A Singaporean man pretended to be a rich Korean heir to scam friends, employees, and lovers over $150,000.
Here’s how he did it.
Acted As “Park Joon Hyung” To Buy Property
Jerald Low Jing Yong, a 27-year-old Singaporean man, pretended to be a rich Korean man “Park Joon Hyung” in May 2019.
He then used this persona to meet with a property agent, who took Low to see lots of properties over three days. Low then signed off of 13 cheques for seven properties, some of which were managed by big developers like Keppel Bay and Angullia Development.
However, the sellers told Low and the agent that the cheques bounced. The properties were eventually released for other buyers.
Although these property sellers didn’t really get scammed, other people weren’t so lucky.
Scammed Other Potential Boyfriends
Most of Low’s 51 charges were telco scams. He would persuade victims to sign up for phone lines that were “necessary for work”, and said he’ll pay the fees eventually. Low would then take the mobile phones gotten from the contracts and sell them, as well as use the mobile lines to buy credits on iTunes.
Some of his telco scam victims were his potential boyfriends.
Yes, boyfriend. Gay people do exist.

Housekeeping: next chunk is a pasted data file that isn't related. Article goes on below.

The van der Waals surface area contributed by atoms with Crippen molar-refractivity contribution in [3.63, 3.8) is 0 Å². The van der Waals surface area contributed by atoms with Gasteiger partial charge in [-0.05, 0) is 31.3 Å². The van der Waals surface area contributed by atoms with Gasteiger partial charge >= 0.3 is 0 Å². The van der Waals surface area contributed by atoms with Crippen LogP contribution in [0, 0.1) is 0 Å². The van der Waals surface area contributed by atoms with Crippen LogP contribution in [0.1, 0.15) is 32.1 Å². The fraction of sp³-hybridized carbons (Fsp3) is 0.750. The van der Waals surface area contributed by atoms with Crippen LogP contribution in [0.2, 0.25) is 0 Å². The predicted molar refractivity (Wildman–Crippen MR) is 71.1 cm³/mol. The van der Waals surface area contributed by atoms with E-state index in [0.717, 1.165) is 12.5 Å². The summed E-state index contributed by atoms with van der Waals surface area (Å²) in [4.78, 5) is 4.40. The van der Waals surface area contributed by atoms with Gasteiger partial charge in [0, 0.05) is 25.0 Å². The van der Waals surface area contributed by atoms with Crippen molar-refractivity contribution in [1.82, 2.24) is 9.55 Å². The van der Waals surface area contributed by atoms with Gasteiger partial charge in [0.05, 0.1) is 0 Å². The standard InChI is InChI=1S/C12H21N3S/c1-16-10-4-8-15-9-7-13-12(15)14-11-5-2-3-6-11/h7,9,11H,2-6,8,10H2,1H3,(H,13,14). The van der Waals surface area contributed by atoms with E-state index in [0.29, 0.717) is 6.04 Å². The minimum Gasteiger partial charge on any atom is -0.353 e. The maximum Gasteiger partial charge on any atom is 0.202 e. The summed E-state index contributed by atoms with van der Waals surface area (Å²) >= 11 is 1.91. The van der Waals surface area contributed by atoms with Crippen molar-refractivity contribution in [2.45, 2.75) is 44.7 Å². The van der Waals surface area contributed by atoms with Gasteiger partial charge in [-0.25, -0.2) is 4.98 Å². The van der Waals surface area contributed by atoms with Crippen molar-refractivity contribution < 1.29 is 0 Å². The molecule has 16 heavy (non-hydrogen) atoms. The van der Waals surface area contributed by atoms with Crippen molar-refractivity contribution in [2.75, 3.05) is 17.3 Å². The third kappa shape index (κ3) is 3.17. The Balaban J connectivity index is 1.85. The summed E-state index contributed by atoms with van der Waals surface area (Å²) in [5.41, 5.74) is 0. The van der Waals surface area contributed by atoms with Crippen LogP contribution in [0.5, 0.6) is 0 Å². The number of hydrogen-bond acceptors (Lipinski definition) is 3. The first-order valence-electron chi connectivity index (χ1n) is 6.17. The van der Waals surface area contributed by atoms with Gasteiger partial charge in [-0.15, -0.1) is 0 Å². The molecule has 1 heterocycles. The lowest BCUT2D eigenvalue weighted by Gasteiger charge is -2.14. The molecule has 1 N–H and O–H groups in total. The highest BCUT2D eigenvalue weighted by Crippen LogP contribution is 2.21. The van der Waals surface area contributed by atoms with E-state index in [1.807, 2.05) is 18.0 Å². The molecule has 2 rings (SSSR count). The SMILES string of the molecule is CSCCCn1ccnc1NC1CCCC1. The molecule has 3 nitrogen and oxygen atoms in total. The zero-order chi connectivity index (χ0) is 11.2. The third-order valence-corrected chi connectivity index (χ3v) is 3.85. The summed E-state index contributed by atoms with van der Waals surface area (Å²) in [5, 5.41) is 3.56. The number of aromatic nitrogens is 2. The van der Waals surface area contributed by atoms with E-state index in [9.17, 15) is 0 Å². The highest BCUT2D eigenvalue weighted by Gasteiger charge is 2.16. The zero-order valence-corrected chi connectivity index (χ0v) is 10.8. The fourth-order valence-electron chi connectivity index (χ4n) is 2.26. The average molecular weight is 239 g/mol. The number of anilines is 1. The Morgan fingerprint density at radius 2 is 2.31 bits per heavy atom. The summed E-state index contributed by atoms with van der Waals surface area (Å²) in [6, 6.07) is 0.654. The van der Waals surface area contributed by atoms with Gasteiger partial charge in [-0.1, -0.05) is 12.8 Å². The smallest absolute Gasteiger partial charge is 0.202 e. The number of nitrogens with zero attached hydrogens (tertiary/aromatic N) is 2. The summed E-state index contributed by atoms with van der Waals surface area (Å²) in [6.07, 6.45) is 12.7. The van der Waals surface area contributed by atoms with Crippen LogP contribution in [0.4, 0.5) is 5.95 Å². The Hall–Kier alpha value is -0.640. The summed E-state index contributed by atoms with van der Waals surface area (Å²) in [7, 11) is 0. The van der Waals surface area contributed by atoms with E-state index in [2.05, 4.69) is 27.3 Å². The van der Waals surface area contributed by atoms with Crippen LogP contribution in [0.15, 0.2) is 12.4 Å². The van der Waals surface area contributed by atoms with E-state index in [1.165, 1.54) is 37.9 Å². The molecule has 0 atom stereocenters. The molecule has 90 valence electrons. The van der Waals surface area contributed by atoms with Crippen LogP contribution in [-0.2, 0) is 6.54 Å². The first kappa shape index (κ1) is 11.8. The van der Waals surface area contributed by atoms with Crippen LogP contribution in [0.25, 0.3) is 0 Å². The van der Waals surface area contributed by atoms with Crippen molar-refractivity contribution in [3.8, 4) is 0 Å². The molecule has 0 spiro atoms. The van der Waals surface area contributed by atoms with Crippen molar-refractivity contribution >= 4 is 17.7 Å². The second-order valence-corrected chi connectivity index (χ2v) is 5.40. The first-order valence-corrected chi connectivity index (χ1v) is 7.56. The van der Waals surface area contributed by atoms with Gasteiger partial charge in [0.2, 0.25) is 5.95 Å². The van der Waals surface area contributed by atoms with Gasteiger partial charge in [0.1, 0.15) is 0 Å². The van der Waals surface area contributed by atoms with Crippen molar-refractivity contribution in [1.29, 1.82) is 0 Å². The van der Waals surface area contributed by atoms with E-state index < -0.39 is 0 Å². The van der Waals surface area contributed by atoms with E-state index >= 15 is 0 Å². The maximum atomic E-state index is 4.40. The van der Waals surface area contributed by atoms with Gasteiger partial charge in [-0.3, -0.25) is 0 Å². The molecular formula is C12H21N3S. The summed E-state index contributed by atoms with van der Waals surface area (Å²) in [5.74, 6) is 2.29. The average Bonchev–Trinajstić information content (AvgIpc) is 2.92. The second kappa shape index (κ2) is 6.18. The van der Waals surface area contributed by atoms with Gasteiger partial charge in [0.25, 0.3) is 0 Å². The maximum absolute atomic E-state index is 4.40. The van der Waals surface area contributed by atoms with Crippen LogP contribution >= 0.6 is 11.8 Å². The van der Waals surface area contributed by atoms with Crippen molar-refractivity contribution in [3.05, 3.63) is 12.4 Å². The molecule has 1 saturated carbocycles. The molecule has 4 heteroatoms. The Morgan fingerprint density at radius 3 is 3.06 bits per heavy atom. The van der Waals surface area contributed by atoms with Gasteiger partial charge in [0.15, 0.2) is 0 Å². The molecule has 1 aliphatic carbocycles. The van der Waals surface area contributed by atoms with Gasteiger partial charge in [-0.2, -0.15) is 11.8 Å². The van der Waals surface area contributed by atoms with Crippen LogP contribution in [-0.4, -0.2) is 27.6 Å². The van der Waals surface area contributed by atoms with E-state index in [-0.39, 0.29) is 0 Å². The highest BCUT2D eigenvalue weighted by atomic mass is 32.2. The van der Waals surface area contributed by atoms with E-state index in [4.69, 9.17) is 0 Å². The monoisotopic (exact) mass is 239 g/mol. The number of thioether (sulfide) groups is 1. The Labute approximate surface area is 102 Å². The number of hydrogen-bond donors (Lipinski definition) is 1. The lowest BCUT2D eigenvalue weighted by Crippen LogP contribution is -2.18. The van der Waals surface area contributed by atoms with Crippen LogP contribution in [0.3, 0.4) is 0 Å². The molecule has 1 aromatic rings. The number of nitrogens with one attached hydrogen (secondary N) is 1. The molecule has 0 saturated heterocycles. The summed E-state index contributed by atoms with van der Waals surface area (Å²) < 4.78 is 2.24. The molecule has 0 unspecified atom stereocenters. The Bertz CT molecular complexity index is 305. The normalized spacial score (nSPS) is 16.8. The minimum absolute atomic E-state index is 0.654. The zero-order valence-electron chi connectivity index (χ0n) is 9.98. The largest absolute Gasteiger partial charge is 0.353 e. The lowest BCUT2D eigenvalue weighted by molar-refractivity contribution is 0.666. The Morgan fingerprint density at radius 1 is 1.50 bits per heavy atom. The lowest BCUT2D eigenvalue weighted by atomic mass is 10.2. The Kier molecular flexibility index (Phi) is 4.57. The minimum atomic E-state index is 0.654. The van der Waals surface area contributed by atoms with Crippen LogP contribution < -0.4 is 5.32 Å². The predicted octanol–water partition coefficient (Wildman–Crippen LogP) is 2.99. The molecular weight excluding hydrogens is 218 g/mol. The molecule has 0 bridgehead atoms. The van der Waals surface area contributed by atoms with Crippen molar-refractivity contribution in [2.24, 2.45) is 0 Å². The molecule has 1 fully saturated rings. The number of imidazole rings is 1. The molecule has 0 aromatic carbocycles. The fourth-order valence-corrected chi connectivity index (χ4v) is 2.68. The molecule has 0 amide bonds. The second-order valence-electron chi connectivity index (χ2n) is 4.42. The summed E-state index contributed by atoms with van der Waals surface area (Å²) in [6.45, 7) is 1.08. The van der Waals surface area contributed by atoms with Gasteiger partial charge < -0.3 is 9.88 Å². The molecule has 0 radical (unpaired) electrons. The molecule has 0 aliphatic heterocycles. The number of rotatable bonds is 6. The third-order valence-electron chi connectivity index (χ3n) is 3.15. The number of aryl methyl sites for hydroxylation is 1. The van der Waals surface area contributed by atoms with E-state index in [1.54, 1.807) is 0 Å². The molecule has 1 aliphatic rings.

Low cheated four men he met on gay dating apps and online forums.
In 2018, he met a 24-year-old man on an online forum and met him on New Year’s Eve, saying that he wished to “start the new year with a new boyfriend”. He even rented a car to drive the other man around, and told him that he’s a wealthy son of someone who worked in the Korean oil and gas industry.
This convinced the other man that Low was rich and serious about being his boyfriend. After successfully convincing the man of his love, Low proceeded to persuade him to sign seven phone line contracts.
He got six mobile phones from that, which he sold on 4 January 2019. When the man asked Low to repay him over $5,000 for the costs of the contracts, Low blocked his number.
Needless to say, the same storyline happened to the other three men who he scammed. But a less romantic version also happened to an employee.
Scammed Employee, Caused Her Bipolar Disorder to Relapse
Low established a shell company called Fitness Tea, and hired a woman on 26 October 2018, supposedly to post job openings online and interview applicants.
However, he persuaded the employee to sign up for five phone contracts, saying it was for business purposes.
He also agreed to marry the woman on 27 October 2018, and filed an online notice of marriage.
Of course, this sounded super sus, and her sister-in-law told her that it might be a scam. This led the woman’s bipolar disorder to relapse, and she ended up getting admitted to the Institute of Mental Health from 30 October to 24 December 2018.
According to an IMH report in 2019, a symptom of the woman’s disorder is “delusions of love”.
It’s one thing to scam someone, and another thing to cause them to relapse. However, Low still had even more tricks up his sleeve.
Wrote Cheques to Himself
Low decided to issue cheques to his own bank account, even though he knew it would bounce. He thought doing this would increase his account balance, which he could then flaunt.